Statements and Webcast
H.E. Mr. John Dramani Mahama, Vice President
8 June 2011
- Statement: English (Check against delivery)
JOHN DRAMANI MAHAMA, Vice-President of Ghana, said that HIV/AIDS was a key component of the Ghana Shared Growth and Development Agenda from 2010 to 2016 and was accorded a high level of political commitment, with the Ghana AIDS Commission placed directly under the Office of the President. Ghana was among the 29 African countries reported by the World Health Organization to have been able to reduce prevalence of HIV/AIDS over the past decade, with a reduction from a national high of 3.6 per cent in 2003 to 1.5 per cent in 2010. Those modest achievements were attributable to a massive scale up under the programme dubbed “Towards Universal Access — Ghana’s Comprehensive Antiretroviral Therapy Plan,” which resulted in an increase in the number of persons on antiretroviral treatment from under 6,000 in 2006 to over 58,000 by March 2011. Additionally, Ghana had developed a new five-year Preventing Mother-to-child Transmission plan, aimed at reaching 95 per cent of all pregnant women by 2013. Civil society organizations, such as People Living with HIV/AIDS Associations, were also active members in the national response.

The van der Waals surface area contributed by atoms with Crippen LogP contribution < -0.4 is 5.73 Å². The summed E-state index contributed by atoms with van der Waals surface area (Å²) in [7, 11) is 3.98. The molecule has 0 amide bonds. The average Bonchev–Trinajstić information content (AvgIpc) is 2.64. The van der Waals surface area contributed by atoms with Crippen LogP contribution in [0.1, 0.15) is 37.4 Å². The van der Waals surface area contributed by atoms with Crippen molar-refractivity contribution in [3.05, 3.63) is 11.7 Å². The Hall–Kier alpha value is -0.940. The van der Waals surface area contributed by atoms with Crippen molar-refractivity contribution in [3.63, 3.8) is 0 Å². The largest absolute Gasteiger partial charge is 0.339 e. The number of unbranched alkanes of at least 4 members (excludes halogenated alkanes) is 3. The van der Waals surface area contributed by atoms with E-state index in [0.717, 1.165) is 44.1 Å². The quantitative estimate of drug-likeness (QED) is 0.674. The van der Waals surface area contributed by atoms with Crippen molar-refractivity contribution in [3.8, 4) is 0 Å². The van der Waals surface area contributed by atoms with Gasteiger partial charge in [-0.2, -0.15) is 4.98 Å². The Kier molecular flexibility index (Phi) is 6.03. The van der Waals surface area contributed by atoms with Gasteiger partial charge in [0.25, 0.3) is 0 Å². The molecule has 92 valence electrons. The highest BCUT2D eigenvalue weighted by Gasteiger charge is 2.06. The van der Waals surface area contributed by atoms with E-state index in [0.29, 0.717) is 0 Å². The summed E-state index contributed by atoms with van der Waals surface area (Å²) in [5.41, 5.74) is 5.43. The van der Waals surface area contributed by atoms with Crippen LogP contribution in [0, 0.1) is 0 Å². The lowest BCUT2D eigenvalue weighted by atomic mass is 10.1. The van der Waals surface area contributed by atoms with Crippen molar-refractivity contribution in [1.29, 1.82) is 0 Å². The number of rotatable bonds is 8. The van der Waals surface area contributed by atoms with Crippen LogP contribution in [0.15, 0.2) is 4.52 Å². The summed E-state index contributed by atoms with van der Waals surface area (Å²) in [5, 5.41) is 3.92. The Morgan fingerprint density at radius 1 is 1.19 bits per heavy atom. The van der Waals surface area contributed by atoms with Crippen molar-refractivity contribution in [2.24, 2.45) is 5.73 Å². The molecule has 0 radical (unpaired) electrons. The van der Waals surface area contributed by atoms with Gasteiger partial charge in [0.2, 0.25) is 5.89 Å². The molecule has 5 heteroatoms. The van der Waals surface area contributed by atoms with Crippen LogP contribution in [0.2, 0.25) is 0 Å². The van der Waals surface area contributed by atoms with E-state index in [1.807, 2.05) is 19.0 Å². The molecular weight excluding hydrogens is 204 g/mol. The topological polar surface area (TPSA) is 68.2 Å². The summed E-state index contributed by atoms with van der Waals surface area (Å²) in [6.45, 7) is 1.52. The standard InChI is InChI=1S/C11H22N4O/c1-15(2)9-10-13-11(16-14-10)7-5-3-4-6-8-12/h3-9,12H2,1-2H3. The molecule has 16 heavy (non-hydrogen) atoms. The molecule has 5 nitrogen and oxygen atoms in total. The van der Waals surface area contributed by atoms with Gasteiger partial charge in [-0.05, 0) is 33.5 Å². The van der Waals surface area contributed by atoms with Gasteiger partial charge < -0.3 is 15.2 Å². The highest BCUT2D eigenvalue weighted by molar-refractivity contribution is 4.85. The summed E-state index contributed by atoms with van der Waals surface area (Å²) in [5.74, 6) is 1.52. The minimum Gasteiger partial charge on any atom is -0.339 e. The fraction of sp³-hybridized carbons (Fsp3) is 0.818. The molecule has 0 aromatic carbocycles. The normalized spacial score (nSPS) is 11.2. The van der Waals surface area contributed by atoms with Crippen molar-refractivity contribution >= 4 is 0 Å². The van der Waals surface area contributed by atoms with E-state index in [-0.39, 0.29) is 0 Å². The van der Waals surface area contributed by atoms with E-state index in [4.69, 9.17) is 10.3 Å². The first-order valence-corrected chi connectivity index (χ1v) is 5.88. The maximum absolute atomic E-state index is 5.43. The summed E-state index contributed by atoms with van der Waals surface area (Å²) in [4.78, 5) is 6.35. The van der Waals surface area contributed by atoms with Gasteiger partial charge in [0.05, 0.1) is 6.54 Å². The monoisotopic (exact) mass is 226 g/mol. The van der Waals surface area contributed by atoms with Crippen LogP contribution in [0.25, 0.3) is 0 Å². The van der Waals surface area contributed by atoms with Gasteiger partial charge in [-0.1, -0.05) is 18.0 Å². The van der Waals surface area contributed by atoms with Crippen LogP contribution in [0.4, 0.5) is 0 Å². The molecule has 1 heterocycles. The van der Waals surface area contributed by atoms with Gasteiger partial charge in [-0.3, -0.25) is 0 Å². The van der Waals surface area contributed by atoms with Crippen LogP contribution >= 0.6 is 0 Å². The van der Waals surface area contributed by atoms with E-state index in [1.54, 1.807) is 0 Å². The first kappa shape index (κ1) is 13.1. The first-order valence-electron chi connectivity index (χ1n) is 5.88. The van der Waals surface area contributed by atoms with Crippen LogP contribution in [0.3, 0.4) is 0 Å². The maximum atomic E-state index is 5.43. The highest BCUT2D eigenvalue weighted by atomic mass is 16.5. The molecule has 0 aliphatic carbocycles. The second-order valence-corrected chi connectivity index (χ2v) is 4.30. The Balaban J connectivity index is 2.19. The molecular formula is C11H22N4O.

Ghana recognized that the main challenge in the fight against HIV/AIDS globally was how to ensure universal access to prevention and treatment, as well as zero transmission of new HIV infections in children by 2015, he said. There was a need, especially in sub-Saharan Africa, to invest in improving the weak health systems and guaranteeing access to the poor living in remote and peri-urban slums. In Ghana, the community-based health planning and services initiative was being expanded to provide much-needed basic services to all. To implement universal access, second- and third-generation antiretroviral medicines would need to be developed and the costs of these drugs needed to be affordable. Ghana called on all developing countries to increase their domestic sources of funding for implementation, as a basis for calling on development partners to assist with needed resources. Ghana also called for increased funding for the overall response, including support to civil society organizations, expanding the health care delivery systems and making antiretroviral drugs available.